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Does ‘IT’ ring the bell? Don’t let phones replace human touch

Monday, 24 September 2012 - 5:33pm IST | Place: Ahmedabad | Agency: dna

Although telecommunication is all about spoken words, there lies immense power in the unsaid. Let us not be fooled that decades of micro chip evolution has changed our million year DNA evolution.

Information technology revolution in general, and telecommunication in particular, has been one of the technological breakthroughs that have affected lives of many if not any.

It was in 1876 that Alexander Graham Bell first transmitted a spoken word by overhead wire. Just six years later, telephone services reached India. The first formal telephone service was established in the country on January 28, 1882, with Major E Baring, member of the Governor General of India’s Council declaring open the Telephone Exchanges in Kolkata, Bombay and Chennai. It then took 15 years more to reach Ahmedabad from Bombay.

The first telephone exchange in Ahmedabad, located in a building near Panchkuva Gate, started functioning on July 17, 1897. It had a select band of 34 subscribers. The exchange was installed and run by the privately-owned Bombay Telephone Company.

The earliest telephones in Ahmedabad worked on the magneto system. The instrument was powered by dry battery cells which needed constant refilling, servicing and replacement. Nearly 20 years later CB system dispensed with the battery and generator at the customer’s end.

The system enhanced once again in 1934 when the automatic exchange started functioning at Shahpur. The auto-exchange now enabled a telephone user to directly dial a subscriber’s number. Soon telephones were in great demand in the city.

Further advancements and developments milestones in information technology included establishment of first wireless telegraph station between Sagar Island and Sandhead in 1902; installation of first Automatic Exchange in Shimla in 1913. In 1927,

Radio telegraph system between the UK and India, was inaugurated by Lord Irwin on July 23 by exchanging greetings with King George V.  In 1933 Radiotelephone system was inaugurated between the UK and India.

First subscriber trunk dialling route was commissioned between Lucknow and Kanpur in 1960, followed by first optical fibre system commissioned at Pune in1979. In 1980 the first satellite earth station for domestic communications was established at Sikandarabad. In 1983 the first analogue stored program control exchange for trunk lines commissioned at Mumbai.

C-DOT was established for indigenous development and production of digital exchanges in 1984. It was in 1995 the very first mobile telephone service started on non-commercial basis and internet got introduced to India on 48th Independence Day -15 August 1995 in Delhi. There has been no looking back since.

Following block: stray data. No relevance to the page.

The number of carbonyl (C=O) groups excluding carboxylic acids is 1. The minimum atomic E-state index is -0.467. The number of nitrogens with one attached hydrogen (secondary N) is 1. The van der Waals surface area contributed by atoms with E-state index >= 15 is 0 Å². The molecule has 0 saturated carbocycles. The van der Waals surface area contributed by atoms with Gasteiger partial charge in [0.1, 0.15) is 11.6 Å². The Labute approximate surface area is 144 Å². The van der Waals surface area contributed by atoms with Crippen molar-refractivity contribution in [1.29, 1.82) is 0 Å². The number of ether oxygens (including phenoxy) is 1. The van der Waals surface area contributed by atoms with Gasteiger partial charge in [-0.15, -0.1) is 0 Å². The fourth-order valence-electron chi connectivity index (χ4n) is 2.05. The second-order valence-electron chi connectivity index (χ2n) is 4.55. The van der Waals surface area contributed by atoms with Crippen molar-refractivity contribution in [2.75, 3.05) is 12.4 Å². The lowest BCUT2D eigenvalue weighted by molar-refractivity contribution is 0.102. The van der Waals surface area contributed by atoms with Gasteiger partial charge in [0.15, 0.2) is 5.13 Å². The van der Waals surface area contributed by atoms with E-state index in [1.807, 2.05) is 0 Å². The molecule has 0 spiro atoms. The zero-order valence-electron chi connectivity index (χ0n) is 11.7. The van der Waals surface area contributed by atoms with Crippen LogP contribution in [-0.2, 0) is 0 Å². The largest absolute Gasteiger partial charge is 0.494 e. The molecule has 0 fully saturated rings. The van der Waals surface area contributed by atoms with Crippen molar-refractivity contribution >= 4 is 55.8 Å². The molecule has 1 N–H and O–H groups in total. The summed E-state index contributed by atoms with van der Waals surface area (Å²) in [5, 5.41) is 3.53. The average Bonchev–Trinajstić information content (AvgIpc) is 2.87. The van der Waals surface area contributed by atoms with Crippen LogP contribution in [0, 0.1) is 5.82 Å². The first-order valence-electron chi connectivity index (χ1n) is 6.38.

As of December 2011, total Internet connections stood at 22.39 million with Telephone subscriber base of 742 million, of which, wireless subscription has been 706 million. With overall tele-density at 62.51% India’s telecommunication network now is the third largest in the world on the basis of its customer base. 

India has the world’s second-largest mobile phone user base with over 930 million users. It has the world’s third-largest Internet user-base with over 137 million.

As these figures indicate, telecom revolution has been a great leveller. From preserve of the few, the elite club of 34 telephone subscribers it has now become the common most currency possessed equally by the maids as well as masters.

It has been accessible as well as affordable to most. It has led to freedom for the economically weaker for not having to depend on idiosyncrasies of masters to allow one to talk far distance. Let us not try and make this again into exclusive clubs of BlackBerry boys or i-V bands.

It is also important to be constantly reminded that technology has not yet transmuted the DNA of human evolution. We still remain social animals. We still remain the subsystem of nature at large.

World may well have been shrunk with the advent of phones and nets, thankfully, humans have not been able to break through its social web.

Skype has not substituted the surprise and pleasure of personal presence on anniversaries and events. Internet has not eliminated the intimacy of hugs and holding of hands, emails have not evolved to replace expressions of eye or unsaid words and face book has not matched the bond of face to face encounters with silent gaze.

Telecommunication is all about spoken words; however, there is immense power in the unsaid. We are humans and let us not get fooled by the thought that decades of micro chip revolution has changed our million year DNA evolution...Let us remain humans!!!

Yatin Pandya can be reached at pandyatin@hotmail.com

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